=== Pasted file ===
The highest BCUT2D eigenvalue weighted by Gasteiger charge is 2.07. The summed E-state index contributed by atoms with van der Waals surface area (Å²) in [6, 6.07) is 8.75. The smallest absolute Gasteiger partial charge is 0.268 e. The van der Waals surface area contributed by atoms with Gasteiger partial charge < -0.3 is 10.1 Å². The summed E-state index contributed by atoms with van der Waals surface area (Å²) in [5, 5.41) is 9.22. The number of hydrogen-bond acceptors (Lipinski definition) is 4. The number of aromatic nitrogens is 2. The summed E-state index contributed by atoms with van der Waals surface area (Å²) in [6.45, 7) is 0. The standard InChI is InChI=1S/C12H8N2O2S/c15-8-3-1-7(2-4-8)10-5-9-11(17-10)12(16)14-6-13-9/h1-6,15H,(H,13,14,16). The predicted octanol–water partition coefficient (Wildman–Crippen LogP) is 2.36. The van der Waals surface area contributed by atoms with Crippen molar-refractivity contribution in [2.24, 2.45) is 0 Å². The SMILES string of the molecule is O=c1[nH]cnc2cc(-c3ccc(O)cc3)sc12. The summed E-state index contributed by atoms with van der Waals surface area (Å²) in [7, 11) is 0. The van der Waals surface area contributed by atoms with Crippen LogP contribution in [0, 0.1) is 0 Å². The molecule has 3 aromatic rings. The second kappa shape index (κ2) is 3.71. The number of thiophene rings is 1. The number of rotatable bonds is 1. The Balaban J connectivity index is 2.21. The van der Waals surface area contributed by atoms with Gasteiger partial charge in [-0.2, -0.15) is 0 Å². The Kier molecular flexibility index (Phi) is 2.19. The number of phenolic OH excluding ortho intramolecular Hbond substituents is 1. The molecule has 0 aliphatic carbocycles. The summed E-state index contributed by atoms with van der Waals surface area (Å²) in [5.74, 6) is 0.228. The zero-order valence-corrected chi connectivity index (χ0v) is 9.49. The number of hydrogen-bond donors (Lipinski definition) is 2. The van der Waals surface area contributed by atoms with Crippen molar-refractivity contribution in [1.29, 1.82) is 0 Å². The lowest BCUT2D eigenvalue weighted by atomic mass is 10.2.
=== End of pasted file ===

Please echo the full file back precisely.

The highest BCUT2D eigenvalue weighted by Gasteiger charge is 2.07. The summed E-state index contributed by atoms with van der Waals surface area (Å²) in [6, 6.07) is 8.75. The smallest absolute Gasteiger partial charge is 0.268 e. The van der Waals surface area contributed by atoms with Gasteiger partial charge < -0.3 is 10.1 Å². The summed E-state index contributed by atoms with van der Waals surface area (Å²) in [5, 5.41) is 9.22. The number of hydrogen-bond acceptors (Lipinski definition) is 4. The number of aromatic nitrogens is 2. The summed E-state index contributed by atoms with van der Waals surface area (Å²) in [6.45, 7) is 0. The standard InChI is InChI=1S/C12H8N2O2S/c15-8-3-1-7(2-4-8)10-5-9-11(17-10)12(16)14-6-13-9/h1-6,15H,(H,13,14,16). The predicted octanol–water partition coefficient (Wildman–Crippen LogP) is 2.36. The van der Waals surface area contributed by atoms with Crippen molar-refractivity contribution in [2.24, 2.45) is 0 Å². The SMILES string of the molecule is O=c1[nH]cnc2cc(-c3ccc(O)cc3)sc12. The summed E-state index contributed by atoms with van der Waals surface area (Å²) in [7, 11) is 0. The van der Waals surface area contributed by atoms with Crippen LogP contribution in [0, 0.1) is 0 Å². The molecule has 3 aromatic rings. The second kappa shape index (κ2) is 3.71. The number of thiophene rings is 1. The number of rotatable bonds is 1. The Balaban J connectivity index is 2.21. The van der Waals surface area contributed by atoms with Gasteiger partial charge in [-0.2, -0.15) is 0 Å². The Kier molecular flexibility index (Phi) is 2.19. The number of phenolic OH excluding ortho intramolecular Hbond substituents is 1. The molecule has 0 aliphatic carbocycles. The summed E-state index contributed by atoms with van der Waals surface area (Å²) in [5.74, 6) is 0.228. The zero-order valence-corrected chi connectivity index (χ0v) is 9.49. The number of hydrogen-bond donors (Lipinski definition) is 2. The van der Waals surface area contributed by atoms with Crippen molar-refractivity contribution in [1.29, 1.82) is 0 Å². The lowest BCUT2D eigenvalue weighted by atomic mass is 10.2.